The Office creator reveals new TV show
The Office US creator Greg Daniels insists his new comedy, Amazon Prime series Upload, isn't dystopian.
"I would say this is not dystopian and it's not utopian. It's some kind of middletopia," he told news.com.au over the phone.
On the surface, Upload has a similar premise to the Black Mirror episode "San Junipero" - in a future not unrecognisable from our own, technology has enabled humans to upload their consciousness and memories into a simulation after they die, thereby achieving a form of immortality.
You can continue to have contact with your family and friends in the living world while also socialising with those who have also died.
But the afterlife created by Daniels in Upload is a highly corporatised, late-capitalism nightmare - depending on your life perspective.
It looks like paradise with its toggling seasons, kingsize beds and wool loungewear but Lakeview is also a consumerist playground with its ubiquitous branding from Listerine, McDonald's and more, all trying to get you to part with your money.
Some of the other digital afterlife worlds are owned by Disney or Facebook, and how cushy your afterlife is depends on what you can afford - not just when you die, but how much you can afford to keep paying for your upkeep in digital heaven.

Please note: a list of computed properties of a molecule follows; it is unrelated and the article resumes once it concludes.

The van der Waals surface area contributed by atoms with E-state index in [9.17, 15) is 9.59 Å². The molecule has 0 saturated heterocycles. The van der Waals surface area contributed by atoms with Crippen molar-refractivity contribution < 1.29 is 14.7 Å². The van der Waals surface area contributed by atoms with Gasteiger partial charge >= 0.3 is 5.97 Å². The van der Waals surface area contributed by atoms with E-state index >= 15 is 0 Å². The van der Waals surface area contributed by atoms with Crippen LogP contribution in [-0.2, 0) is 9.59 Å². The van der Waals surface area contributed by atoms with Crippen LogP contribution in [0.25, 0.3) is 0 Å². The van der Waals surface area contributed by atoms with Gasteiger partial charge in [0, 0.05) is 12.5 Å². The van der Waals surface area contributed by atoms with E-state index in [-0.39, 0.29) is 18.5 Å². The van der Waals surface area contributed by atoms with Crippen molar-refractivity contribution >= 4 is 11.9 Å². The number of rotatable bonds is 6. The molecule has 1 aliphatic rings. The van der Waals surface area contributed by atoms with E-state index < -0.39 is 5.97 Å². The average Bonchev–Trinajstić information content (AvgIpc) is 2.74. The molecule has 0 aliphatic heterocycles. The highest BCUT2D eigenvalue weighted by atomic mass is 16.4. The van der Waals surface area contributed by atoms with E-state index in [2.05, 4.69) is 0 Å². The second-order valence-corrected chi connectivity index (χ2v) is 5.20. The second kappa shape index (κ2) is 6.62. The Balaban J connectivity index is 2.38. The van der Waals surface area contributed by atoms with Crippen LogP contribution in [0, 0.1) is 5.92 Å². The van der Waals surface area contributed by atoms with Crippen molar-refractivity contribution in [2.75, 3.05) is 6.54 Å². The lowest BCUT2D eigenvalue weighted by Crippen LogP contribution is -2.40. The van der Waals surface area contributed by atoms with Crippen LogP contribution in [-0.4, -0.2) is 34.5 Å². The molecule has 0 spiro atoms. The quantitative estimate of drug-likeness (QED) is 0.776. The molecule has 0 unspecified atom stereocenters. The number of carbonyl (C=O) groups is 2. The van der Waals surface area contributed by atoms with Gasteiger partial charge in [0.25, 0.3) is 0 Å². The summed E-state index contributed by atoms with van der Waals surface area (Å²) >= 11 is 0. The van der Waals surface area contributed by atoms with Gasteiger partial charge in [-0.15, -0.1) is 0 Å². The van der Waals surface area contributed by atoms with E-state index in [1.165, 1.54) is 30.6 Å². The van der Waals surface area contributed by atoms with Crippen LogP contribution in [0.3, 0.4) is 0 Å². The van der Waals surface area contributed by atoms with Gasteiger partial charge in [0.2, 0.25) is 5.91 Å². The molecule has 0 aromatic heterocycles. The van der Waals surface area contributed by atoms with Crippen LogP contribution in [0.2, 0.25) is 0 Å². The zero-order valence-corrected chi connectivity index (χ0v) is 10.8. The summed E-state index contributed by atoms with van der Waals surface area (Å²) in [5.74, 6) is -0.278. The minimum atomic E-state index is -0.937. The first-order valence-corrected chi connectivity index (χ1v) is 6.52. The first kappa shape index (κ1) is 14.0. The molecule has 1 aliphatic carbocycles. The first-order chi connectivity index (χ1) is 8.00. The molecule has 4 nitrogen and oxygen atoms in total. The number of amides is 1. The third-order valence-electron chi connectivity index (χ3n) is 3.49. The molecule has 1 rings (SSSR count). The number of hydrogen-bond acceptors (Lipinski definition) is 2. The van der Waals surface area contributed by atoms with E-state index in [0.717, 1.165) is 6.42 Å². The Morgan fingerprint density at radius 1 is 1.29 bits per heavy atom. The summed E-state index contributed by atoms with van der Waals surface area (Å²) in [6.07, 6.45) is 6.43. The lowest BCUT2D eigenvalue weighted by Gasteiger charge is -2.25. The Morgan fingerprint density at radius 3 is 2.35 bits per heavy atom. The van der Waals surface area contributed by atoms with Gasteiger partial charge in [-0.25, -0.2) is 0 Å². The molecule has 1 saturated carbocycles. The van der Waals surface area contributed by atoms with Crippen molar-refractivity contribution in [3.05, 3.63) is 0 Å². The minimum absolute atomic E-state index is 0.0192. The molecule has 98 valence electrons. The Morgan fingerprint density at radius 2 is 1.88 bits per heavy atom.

Daniels, who has also worked on comedies including The Simpsons, King of the Hill and Saturday Night Live, said it's like living in an app with loads of in-app purchases.
He also namechecks Charlie Chaplin's Modern Times, a classic of the silent era in which Chaplin's Tramp character becomes literally stuck inside a machine, making his way through the gears as a commentary on how industrialisation dehumanises workers.
Daniels sees exploring the future as "a legitimate way to say something about the present". And that present is what Upload is commenting on more than anything else.
"[The show is based] on the idea that human beings will be able to provide our own afterlife but at a cost," Daniels explained. "I think the nature of that highlights issues of unfairness that are present in society. I think the two main characteristics of heaven as it exists in people's imagination in living forever in a pleasurable experience with the people you love, but also some sort of justice.
"This is the first half, but there's no justice in it. I'm hoping that it will bother people on some level. When you realise that this society that has been designed by human beings to be perfect is missing this justice element, then they might look at present day society and think to themselves that we could have a bit more fairness now. That's not a bad thing."
Upload is centred on Nathan (Robbie Amell), a young computer programmer who is killed in a self-driving car accident (which is apparently impossible). He's not wealthy but his girlfriend Ingrid (Allegra Edwards) is, and she uploads him to Lakeview on her family's account.
Once ensconced in his digital afterlife, Nathan finds himself at the mercy of Ingrid, who controls the money he can spend. He also has formed a close relationship with his (still-alive) customer service manager, Nora (Andy Allo) who soon discovers Nathan's death may not have been misadventure.
Daniels doesn't want you to think he's some harbinger of doom, that was never his intention. If anything, he called himself an optimist - and Upload is a comedy.